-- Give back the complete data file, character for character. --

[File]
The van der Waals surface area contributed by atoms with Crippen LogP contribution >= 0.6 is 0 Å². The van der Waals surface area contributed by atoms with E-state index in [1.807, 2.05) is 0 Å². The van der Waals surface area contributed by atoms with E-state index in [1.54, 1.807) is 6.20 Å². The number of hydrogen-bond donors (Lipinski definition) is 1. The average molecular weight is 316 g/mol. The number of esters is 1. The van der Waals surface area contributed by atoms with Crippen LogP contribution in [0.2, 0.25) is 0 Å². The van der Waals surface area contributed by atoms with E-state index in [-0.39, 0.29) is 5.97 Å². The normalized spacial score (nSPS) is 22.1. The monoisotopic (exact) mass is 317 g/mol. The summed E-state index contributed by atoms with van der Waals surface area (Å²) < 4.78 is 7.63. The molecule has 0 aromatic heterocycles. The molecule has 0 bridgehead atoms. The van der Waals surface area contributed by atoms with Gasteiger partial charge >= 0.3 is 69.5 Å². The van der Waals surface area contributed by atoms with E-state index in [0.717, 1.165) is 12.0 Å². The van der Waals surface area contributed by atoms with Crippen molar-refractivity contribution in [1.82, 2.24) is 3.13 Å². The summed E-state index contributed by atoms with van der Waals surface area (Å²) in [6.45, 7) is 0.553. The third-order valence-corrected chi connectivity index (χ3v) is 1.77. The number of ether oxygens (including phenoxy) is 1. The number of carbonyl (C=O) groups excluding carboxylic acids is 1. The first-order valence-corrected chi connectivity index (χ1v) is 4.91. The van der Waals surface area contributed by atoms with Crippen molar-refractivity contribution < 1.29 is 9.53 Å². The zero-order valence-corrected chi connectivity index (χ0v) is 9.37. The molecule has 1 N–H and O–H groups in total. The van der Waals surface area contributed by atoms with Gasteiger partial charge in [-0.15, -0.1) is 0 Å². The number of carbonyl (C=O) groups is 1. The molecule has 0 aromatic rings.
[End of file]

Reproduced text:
The van der Waals surface area contributed by atoms with Crippen LogP contribution >= 0.6 is 0 Å². The van der Waals surface area contributed by atoms with E-state index in [1.807, 2.05) is 0 Å². The van der Waals surface area contributed by atoms with E-state index in [1.54, 1.807) is 6.20 Å². The number of hydrogen-bond donors (Lipinski definition) is 1. The average molecular weight is 316 g/mol. The number of esters is 1. The van der Waals surface area contributed by atoms with Crippen LogP contribution in [0.2, 0.25) is 0 Å². The van der Waals surface area contributed by atoms with E-state index in [-0.39, 0.29) is 5.97 Å². The normalized spacial score (nSPS) is 22.1. The monoisotopic (exact) mass is 317 g/mol. The summed E-state index contributed by atoms with van der Waals surface area (Å²) < 4.78 is 7.63. The molecule has 0 aromatic heterocycles. The molecule has 0 bridgehead atoms. The van der Waals surface area contributed by atoms with Gasteiger partial charge >= 0.3 is 69.5 Å². The van der Waals surface area contributed by atoms with E-state index in [0.717, 1.165) is 12.0 Å². The van der Waals surface area contributed by atoms with Crippen molar-refractivity contribution in [1.82, 2.24) is 3.13 Å². The summed E-state index contributed by atoms with van der Waals surface area (Å²) in [6.45, 7) is 0.553. The third-order valence-corrected chi connectivity index (χ3v) is 1.77. The number of ether oxygens (including phenoxy) is 1. The number of carbonyl (C=O) groups excluding carboxylic acids is 1. The first-order valence-corrected chi connectivity index (χ1v) is 4.91. The van der Waals surface area contributed by atoms with Crippen molar-refractivity contribution < 1.29 is 9.53 Å². The zero-order valence-corrected chi connectivity index (χ0v) is 9.37. The molecule has 1 N–H and O–H groups in total. The van der Waals surface area contributed by atoms with Gasteiger partial charge in [-0.15, -0.1) is 0 Å². The number of carbonyl (C=O) groups is 1. The molecule has 0 aromatic rings.